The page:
Vienna: Russia, racked by a doping and corruption scandal, made a last-ditch plea to IAAF president Sebastian Coe on Friday to lift its ban in time for athletes to compete at the Rio Olympics.
The IAAF Council, with 24 of the 27 members taking part, is meeting in Vienna to vote on whether to readmit Russia, first banned in November after a bombshell report by a World Anti-Doping Agency (WADA) independent commission that said there was state-sponsored doping and mass corruption in Russian athletics.
Coe, himself the target of allegations that he enlisted the help of the fugitive son of disgraced predecessor Lamine Diack to secure his election last year, is to give a press conference at the Grand Hotel Wien at 1500 GMT.
Speaking in St Petersburg just hours before that press conference, Russian President Vladimir Putin said: "There isn`t and cannot be any support on the government level of violations in sport, especially on the question of doping.
"There cannot be collective responsibility of all athletes," Putin said. "The whole team cannot bear responsibility for one who committed a violation" of anti-doping regulations.
Putin also warned against attempts to politicise the doping scandal and form an "anti-Russian position".
"Doping is not only a Russia problem, it`s a problem of the whole sports world," Putin said, adding that Russia was "categorically against" doping.
"And if someone tries to politicise something in this field, I think this is a big mistake."Russian Sports Minister Vitaly Mutko had earlier penned an open letter to Coe and the Council, saying: "I would like to once again assure you that Russia fully supports fighting doping.
"Russia is doing everything possible to ensure our athletes are a part of clean and fair Olympic Games. In light of our efforts, I urge you to reconsider the ban on our athletes.
"Russia has done everything that the IAAF independent commission has rightly asked of us in order to be reinstated to athletic competition."
The IAAF extended the ban on the All-Russian Athletic Federation (ARAF) in March, with Coe stressing that it would only be lifted if there was clear evidence of a "verifiable change both in anti-doping practice and culture".
Despite Mutko`s proclamations on Friday that Russia was working hard in the fight against doping, WADA`s latest damning report, released on Wednesday, casts doubt over the likelihood of Russia`s immediate reinclusion.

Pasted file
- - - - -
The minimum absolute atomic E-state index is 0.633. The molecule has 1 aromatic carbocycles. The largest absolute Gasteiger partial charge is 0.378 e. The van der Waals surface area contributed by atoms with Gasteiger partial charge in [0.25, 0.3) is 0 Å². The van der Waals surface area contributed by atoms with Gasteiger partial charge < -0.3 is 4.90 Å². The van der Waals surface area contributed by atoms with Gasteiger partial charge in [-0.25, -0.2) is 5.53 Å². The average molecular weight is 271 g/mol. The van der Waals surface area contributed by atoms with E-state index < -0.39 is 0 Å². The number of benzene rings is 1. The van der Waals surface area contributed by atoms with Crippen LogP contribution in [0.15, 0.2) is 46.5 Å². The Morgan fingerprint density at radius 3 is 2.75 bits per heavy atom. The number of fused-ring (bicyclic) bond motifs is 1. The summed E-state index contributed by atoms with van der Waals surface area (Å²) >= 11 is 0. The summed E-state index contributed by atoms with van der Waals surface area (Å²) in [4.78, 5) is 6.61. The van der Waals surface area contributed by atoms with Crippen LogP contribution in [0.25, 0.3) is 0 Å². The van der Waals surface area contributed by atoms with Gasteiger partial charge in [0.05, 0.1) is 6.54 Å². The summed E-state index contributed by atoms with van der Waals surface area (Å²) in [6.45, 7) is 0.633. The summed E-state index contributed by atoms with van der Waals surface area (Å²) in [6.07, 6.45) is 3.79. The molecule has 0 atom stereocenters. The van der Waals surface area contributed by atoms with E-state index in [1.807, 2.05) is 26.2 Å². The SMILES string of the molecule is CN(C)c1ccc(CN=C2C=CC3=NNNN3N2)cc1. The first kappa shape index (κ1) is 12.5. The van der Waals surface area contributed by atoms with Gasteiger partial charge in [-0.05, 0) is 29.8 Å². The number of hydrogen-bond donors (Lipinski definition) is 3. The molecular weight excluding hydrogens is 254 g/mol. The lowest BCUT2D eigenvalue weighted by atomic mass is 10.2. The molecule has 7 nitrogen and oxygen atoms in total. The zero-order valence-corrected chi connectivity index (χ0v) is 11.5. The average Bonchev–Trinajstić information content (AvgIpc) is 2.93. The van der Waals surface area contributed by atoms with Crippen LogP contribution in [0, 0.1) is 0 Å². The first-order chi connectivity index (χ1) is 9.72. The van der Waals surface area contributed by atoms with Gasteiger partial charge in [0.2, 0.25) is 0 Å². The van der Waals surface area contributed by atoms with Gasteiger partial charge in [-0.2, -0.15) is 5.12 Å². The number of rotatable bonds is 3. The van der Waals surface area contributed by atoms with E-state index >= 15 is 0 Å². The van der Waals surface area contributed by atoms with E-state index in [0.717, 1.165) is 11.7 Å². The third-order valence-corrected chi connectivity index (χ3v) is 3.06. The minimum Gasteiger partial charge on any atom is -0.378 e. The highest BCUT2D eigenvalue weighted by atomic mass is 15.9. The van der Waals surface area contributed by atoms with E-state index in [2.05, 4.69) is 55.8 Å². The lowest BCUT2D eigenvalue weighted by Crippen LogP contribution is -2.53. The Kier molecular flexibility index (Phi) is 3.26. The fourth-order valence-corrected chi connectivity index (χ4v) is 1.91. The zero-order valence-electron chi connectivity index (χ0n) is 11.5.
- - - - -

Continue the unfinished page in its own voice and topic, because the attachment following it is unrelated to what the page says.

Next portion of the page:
WADA`s new report said hundreds of attempts to carry out drug tests on Russian athletes this year had been thwarted, with drug testers facing intimidation and threats from armed Russian security forces while athletes continued to evade doping control officers.
The WADA summary, which was compiled with the help of UK Anti-Doping, said more than 736 tests between February 15 and May 29 were declined or cancelled for a variety of reasons ranging from sample collection to athlete whereabouts.The International Olympic Committee (IOC) -- which organises the Olympics, although track and field is still sanctioned and run by the IAAF -- is to meet in Lausanne on June 21 on eligibility issues.
And it has been suggested that it could offer a face-saving option for all parties involved by opening up participation in Rio for certain doping-vetted Russian athletes.
"It`s a plausible option," French athletics federation president and IAAF Council member Bernard Amsalem told AFP.
Russian Olympic Committee head Alexander Zhukov said there were about 100 track and field athletes on Russia`s Olympic team and barring them from Rio would be a "blow to the Olympic movement".
"The Olympic Charter is based on the premise that everyone should participate," Zhukov said, expressing hope that the IAAF would make an "objective, balanced decision".
Russian athletes have criticised the blanket federation ban, saying clean competitors should not assume collective responsibility.
Ahead of Friday`s decision, Kremlin spokesman Dmitry Peskov said that "in the legal sphere, everything that is possible to defend the interests of our athletes and the Russian Olympic team is being done and will be done in the future".
But John Coates, president of the Australian Olympic Committee and an IOC vice president, said Russia`s anti-doping agency and athletics body had been "rotten to the core".